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AJ Bell launches Lifetime ISA: how does it compare?

Written by: Paloma Kubiak
AJ Bell has launched a stocks and shares Lifetime ISA, becoming the fourth investment provider to offer the homebuyer and retirement savings scheme. How do its charges stack up against the rest?

The AJ Bell Youinvest LISA provides DIY investors access to funds, shares, investment trusts, Exchange Traded Fund (ETFs), gilts and bonds, as well as AJ Bell’s passive and ‘favourite’ funds.

Its minimum investment amount is £25 per month. Andy Bell, chief executive of AJ Bell, said: “Many people are still not saving enough, if anything, and the Lifetime ISA may be a catalyst for some younger people to start the investing journey. Almost half of our customers have told us they intend to use it as part of their long-term savings so we are expecting it to be popular.”

The government launched the LISA in April to help young people save for a house, or for retirement. See’s Lifetime ISA guide for full details.

People aged 18-39 can open an account and save up to £4,000 each tax year into either a cash or investment version of the product and receive a government bonus of 25% each year up until the age of 50.

The money must go towards a first home worth under £450,000 or for retirement at age 60 or over.

AJ Bell becomes the fourth investment platform to offer the LISA, following Hargreaves Lansdown, Nutmeg and The Share Centre. Currently there’s just one cash LISA offering on the market, from Skipton Building Society, while Foresters Friendly Society recently launched a With Profits LISA.

How Does AJ Bell’s Lifetime ISA stack up?

In the 2017/18 tax year, the government bonus (maximum £1,000 per year) will be added at the end of the tax year, while from 2018/19, the bonus will be paid on a monthly basis.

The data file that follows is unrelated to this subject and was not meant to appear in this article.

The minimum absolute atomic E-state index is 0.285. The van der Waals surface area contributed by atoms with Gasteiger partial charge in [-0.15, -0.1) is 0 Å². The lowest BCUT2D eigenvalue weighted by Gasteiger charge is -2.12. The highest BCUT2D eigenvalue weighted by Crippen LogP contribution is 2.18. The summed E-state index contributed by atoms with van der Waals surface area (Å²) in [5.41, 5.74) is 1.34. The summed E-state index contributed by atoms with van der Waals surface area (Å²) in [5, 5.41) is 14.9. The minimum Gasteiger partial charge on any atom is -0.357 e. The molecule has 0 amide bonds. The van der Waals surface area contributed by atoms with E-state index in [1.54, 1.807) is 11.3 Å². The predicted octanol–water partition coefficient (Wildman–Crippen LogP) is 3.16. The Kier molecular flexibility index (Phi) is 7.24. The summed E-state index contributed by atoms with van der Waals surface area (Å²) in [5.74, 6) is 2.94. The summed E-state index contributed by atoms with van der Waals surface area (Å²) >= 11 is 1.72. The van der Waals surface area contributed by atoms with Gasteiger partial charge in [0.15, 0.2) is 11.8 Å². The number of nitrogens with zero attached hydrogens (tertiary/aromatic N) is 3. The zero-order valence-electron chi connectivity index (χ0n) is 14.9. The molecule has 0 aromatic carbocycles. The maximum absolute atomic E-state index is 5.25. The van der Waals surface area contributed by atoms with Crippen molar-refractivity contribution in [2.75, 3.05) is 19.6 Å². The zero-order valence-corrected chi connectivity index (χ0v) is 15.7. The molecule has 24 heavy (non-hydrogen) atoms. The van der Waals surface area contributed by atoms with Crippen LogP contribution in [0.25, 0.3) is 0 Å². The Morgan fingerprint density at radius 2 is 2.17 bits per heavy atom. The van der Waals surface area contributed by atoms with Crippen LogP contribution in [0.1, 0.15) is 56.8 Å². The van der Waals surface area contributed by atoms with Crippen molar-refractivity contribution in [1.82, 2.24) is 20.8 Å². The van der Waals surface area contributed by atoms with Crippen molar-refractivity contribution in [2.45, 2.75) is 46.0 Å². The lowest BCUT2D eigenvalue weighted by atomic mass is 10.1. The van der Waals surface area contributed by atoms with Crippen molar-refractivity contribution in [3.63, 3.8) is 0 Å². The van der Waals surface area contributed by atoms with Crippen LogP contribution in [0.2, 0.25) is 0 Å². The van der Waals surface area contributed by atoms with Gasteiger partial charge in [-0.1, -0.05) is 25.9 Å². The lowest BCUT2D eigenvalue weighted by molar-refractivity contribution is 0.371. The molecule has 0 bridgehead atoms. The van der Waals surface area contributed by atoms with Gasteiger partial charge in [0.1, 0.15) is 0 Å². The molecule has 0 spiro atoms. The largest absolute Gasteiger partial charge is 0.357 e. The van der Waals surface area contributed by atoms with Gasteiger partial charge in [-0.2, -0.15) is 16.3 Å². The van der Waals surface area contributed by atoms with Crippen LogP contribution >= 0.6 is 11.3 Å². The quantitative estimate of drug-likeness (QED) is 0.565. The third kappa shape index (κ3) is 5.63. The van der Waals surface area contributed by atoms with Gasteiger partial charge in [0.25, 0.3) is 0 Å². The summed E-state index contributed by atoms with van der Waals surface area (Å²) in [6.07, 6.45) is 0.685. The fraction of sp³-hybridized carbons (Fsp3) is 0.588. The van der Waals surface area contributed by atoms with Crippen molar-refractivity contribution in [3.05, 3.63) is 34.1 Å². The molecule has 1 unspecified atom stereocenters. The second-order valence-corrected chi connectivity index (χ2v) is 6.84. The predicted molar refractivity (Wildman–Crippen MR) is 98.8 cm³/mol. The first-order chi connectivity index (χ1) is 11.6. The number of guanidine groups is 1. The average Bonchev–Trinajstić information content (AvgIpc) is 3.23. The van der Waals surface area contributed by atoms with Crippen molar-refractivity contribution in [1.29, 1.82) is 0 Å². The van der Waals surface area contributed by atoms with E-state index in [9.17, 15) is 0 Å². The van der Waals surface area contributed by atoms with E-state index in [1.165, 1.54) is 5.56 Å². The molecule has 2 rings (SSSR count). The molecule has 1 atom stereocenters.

Charges in all cases will apply to the fund value at the time the charge is calculated. But based on an annual representative £5,000 LISA contribution (including government bonus), AJ Bell said its annual platform charge is 0.25% which means a £12.50 cost.

It said this makes it cheaper than the three existing stocks and shares LISAs in the market. Here’s a comparison of LISA fees based on three of the most popular funds, including Vanguard, Woodford and Fundsmith:

Annual cost comparison of stocks and shares LISAs:

Provider Platform charge Investment charge Total Annual cost on a £5,000 LISA
AJ Bell + Vanguard Lifestrategy 0.25%* 0.22% 0.47% £23.50
Nutmeg Fixed Allocation Portfolio 0.45%** 0.17% 0.62% £31
Hargreaves Lansdown + Vanguard Lifestrategy 0.45%* 0.22% 0.67% £33.50
Nutmeg Fully Managed Portfolio 0.75%** 0.19% 0.94% £47
Share Centre Positive portfolio 0.00% 1.94% 1.94% £97
AJ Bell + Woodford Equity Income 0.25% 0.75% 1.00% £50
Hargreaves Lansdown + Woodford Equity Income 0.45% 0.60% 1.05% £52.50
AJ Bell + Fundsmith Equity 0.25% 0.96% 1.21% £60.50
Hargreaves Lansdown + Fundsmith Equity 0.45% 0.96% 1.41% £70.50

Table for illustrative purposes only. *On LISA investments up to £250,000 **On investments up to £100,000 – Source: AJ Bell

It is also worth checking your individual fund’s investment charge. There are thousands of funds to choose from, each with different fees.

Hargreaves Lansdown, which has some of the highest LISA costs, said that charges aren’t always the most important consideration: choice of funds, access (such as via mobile app) and service also matter to customers.

What investment returns could investors expect from a LISA?

We asked the four investment platforms about the estimated returns after charges. Here’s what they told us:

AJ Bell: “It is impossible to put a figure on it when there are so many investment options open to customers.”

Hargreaves Lansdown: “5% is a good estimate of a long-term investment return after all charges.”

Nutmeg: “Our calculator assumes a 5% return on funds invested, and this is based upon the FTSE All Share return over the last decade of 5.8%, minus fees.  As with all investments, your capital is at risk, and past performance is not a reliable indicator of future performance. This calculator is intended as a guide only and we do not guarantee a rate of return.”

The Share Centre: “The Cautious Fund targets income of 4% and aims to achieve a combination of income distributions of approximately 4% per annum and capital growth in excess of the IMA Mixed Investment 20-60% Shares Index.

“The Positive Fund aims to achieve a combination of income distributions of approximately 2% per annum and capital growth in excess of the IMA Mixed Investment 40-85% Shares index.

“The Adventurous Fund aims to achieve capital growth in excess of the IMA Flexible Investment Index.”

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